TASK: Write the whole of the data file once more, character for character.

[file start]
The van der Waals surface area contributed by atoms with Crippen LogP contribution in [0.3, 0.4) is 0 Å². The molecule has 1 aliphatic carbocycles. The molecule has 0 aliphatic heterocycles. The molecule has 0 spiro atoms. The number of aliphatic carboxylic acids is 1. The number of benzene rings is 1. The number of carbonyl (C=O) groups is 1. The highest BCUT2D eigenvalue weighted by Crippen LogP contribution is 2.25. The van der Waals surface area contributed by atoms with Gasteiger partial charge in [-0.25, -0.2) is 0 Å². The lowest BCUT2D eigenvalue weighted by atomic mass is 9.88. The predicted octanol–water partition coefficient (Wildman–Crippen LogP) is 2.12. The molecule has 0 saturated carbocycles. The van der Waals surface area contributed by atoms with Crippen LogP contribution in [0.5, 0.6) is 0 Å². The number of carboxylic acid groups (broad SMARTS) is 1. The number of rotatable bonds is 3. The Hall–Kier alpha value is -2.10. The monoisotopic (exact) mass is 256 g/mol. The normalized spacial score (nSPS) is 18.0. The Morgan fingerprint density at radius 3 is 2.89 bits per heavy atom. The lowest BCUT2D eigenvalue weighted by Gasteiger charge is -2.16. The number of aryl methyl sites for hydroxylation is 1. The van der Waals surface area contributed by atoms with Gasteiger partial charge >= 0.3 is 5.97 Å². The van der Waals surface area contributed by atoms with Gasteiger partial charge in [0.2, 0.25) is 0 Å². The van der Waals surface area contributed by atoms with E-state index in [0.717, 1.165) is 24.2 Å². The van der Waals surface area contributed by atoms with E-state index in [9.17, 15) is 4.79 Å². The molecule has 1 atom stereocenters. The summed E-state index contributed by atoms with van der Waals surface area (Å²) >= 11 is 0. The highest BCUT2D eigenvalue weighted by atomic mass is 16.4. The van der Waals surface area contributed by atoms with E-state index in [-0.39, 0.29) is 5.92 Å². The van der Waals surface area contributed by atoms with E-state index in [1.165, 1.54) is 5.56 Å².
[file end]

The van der Waals surface area contributed by atoms with Crippen LogP contribution in [0.3, 0.4) is 0 Å². The molecule has 1 aliphatic carbocycles. The molecule has 0 aliphatic heterocycles. The molecule has 0 spiro atoms. The number of aliphatic carboxylic acids is 1. The number of benzene rings is 1. The number of carbonyl (C=O) groups is 1. The highest BCUT2D eigenvalue weighted by Crippen LogP contribution is 2.25. The van der Waals surface area contributed by atoms with Gasteiger partial charge in [-0.25, -0.2) is 0 Å². The lowest BCUT2D eigenvalue weighted by atomic mass is 9.88. The predicted octanol–water partition coefficient (Wildman–Crippen LogP) is 2.12. The molecule has 0 saturated carbocycles. The van der Waals surface area contributed by atoms with Crippen LogP contribution in [0.5, 0.6) is 0 Å². The number of carboxylic acid groups (broad SMARTS) is 1. The number of rotatable bonds is 3. The Hall–Kier alpha value is -2.10. The monoisotopic (exact) mass is 256 g/mol. The normalized spacial score (nSPS) is 18.0. The Morgan fingerprint density at radius 3 is 2.89 bits per heavy atom. The lowest BCUT2D eigenvalue weighted by Gasteiger charge is -2.16. The number of aryl methyl sites for hydroxylation is 1. The van der Waals surface area contributed by atoms with Gasteiger partial charge >= 0.3 is 5.97 Å². The van der Waals surface area contributed by atoms with Gasteiger partial charge in [0.2, 0.25) is 0 Å². The van der Waals surface area contributed by atoms with E-state index in [0.717, 1.165) is 24.2 Å². The van der Waals surface area contributed by atoms with E-state index in [9.17, 15) is 4.79 Å². The molecule has 1 atom stereocenters. The summed E-state index contributed by atoms with van der Waals surface area (Å²) >= 11 is 0. The highest BCUT2D eigenvalue weighted by atomic mass is 16.4. The van der Waals surface area contributed by atoms with E-state index in [-0.39, 0.29) is 5.92 Å². The van der Waals surface area contributed by atoms with E-state index in [1.165, 1.54) is 5.56 Å².